You Again


Ah, summer.  I have to say that mine has been pretty good so far, mostly because I’m still coming down off the high of being in Missoula for two weeks.  I went back for my high school reunion.  Don’t roll your eyes.  High school reunions rock.  Mine do anyway.

I graduated from Sentinel High School and, as I was able to scientifically prove in a previous blog, it was the high school of awesomeness.  My classmates clearly agree with me because we had an amazing turnout – so many people that, in two whole nights, I still didn’t have a chance to chat up everyone.  And some of the people I did talk to were kids I never spoke a single word to in school.  Back then they were just too cool for me.  Too popular.  Too intimidating.  Some of that awe still remains to this day.  Case in point…

Friday night I’m standing there looking into the eyes of the person who I still believe is the cutest boy in the world and I’m thinking, “Son of a bitch, I have food in my teeth, don’t I?  I shouldn’t have eaten that broccoli.  No, he’s staring at my double chin.  Oh god, I’m so mortified.  What am I doing here and why have I stopped breathing?”

At some point I realize that my inner conversation is way louder than the actual conversation I’m having with him and that I’ve probably mumbled incoherently throughout all three minutes of it.  I had to flee to the bathroom when it was over to inspect the damage.  No broccoli in the teeth, but I did discover the department store sticker still clinging to the shirt I bought a few days ago.  So now he knows I’m socially inept and a size medium … which, you know, might come in handy someday, if he ever wants to buy me clothes.

Other people weren’t quite so intimidating though.  Luckily, the playing field seems to have leveled out over the years.  Reality is a great equalizer.  That’s not a famous quote.  I just made that up right now, and it’s true.  The girl who was going to own the world is now working in a cubicle somewhere and living in a cheap apartment with her two kids.  And even the guy who did accomplish what he set out to do has a divorce under his belt – or two – and he’s on anti-depressants and so on, and so on.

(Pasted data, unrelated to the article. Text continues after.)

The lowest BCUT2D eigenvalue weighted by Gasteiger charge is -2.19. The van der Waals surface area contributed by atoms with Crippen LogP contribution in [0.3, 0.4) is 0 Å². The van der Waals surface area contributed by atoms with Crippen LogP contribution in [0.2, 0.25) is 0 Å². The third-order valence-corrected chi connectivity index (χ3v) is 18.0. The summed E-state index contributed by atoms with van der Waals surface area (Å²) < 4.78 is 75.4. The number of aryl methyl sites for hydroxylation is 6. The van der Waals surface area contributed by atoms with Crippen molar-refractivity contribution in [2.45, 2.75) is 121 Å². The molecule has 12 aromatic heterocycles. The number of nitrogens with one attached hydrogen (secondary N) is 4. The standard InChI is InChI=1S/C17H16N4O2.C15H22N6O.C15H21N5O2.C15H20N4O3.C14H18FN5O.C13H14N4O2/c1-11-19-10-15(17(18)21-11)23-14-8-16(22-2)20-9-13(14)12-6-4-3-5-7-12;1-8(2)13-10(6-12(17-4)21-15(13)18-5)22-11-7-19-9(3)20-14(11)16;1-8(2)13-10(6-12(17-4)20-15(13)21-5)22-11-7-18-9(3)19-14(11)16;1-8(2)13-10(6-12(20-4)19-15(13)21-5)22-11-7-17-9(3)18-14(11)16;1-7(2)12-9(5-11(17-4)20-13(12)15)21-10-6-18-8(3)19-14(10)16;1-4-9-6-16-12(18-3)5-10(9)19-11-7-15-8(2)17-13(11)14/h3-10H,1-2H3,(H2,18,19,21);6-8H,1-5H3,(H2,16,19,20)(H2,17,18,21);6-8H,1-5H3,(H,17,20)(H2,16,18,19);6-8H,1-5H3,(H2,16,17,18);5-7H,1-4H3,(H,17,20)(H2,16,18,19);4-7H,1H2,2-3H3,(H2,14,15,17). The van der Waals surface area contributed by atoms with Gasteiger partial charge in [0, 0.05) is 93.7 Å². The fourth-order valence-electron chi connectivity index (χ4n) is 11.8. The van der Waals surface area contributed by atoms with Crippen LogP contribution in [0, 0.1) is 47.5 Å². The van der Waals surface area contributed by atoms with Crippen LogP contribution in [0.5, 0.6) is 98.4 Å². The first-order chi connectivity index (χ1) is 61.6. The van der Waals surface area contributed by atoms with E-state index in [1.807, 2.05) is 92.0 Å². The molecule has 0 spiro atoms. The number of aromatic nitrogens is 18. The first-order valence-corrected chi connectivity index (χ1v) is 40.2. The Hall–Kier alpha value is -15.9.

Here’s the thing though, we’re willing to share that with others now.  It’s like old soldiers sitting around telling war stories.  You all went through it, different battlefields, but the same war.  You’re more likely to be met with an empathetic nod than judgment.  And even if you are showing some of the physical battle scars, we’re not going to say anything, because we’re all grown up now and we know it’s not nice to talk about people behind their backs.  That’s what your gay friends are for.

Gay dudes still get to be catty and wickedly sarcastic, it’s their birthright.  Once same sex marriage becomes legal in all 50 states, then they’re going to have to be politically correct like the rest of us, but until then, please continue to seat me at the gay table.

Why do we have high school reunions anyway?  Why is it, 20, 40, 60 years later we still want to reconnect with a bunch of kids we only knew for four years?  You know what I think it is?  Hormones.  When we were teenagers, hormones made us crazy and dramatic and delusional.  They put us in denial about what huge nerds we were.  “I wasn’t a nerd.  I was cool.  Why, I remember this one time at band camp…”

Those years are so powerful because back then we were beings of pure potential, full of fire.  We could dream as big as we wanted and the real world couldn’t touch us. In a way, even at our worst, we really were at our best.  Coming together again reignites that spark, even if it’s only for two nights.  Then you gotta go home and mow the lawn.

I was on facebook the other day and read a comment from some girl who wasn’t planning to go to her 10 year reunion.  “Social media has made them unnecessary,” she wrote.  I just want to say to that girl — honey, you can’t hug anyone over Twitter.  You can’t sit down and look them in the eye and say, “I’m sorry for what I did to you 30 years ago, and I hope you’ll forgive me and be my friend again because you have no idea how much I’ve missed you.”

Also, there is food and a limited number of free drinks.  If you pass that up, you’re just stupid.

I want to give a special shout out to Michelle Kinzle Martin and Laurie Mullen Crouser (photo right) who came up to me on Saturday and said, “Someone asked us who we were the most excited to see at this reunion and we both said Carol Chrest.”

“Really?” I sighed, “You really said that?”

They go, “No, not really.  We’re just trying to find a way to get you to put our names in your blog.”

I’m cool with that.

Thanks Missoula for a great vacation!  Still missing you.

CC the Trained Monkey

Photos:  Top, Sentinel Class of 1981, Top Left:  Carol Chrest and Paul Schiedermeyer, Bottom Right:  Lauri Mullen-Crouser and Michelle Kinzle-Martin


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BIO:  Carol Chrest is a bitter old spinster living in Los Angeles. When she’s not working ridiculous hours at her cruddy day job, she writes screenplays.  She drinks.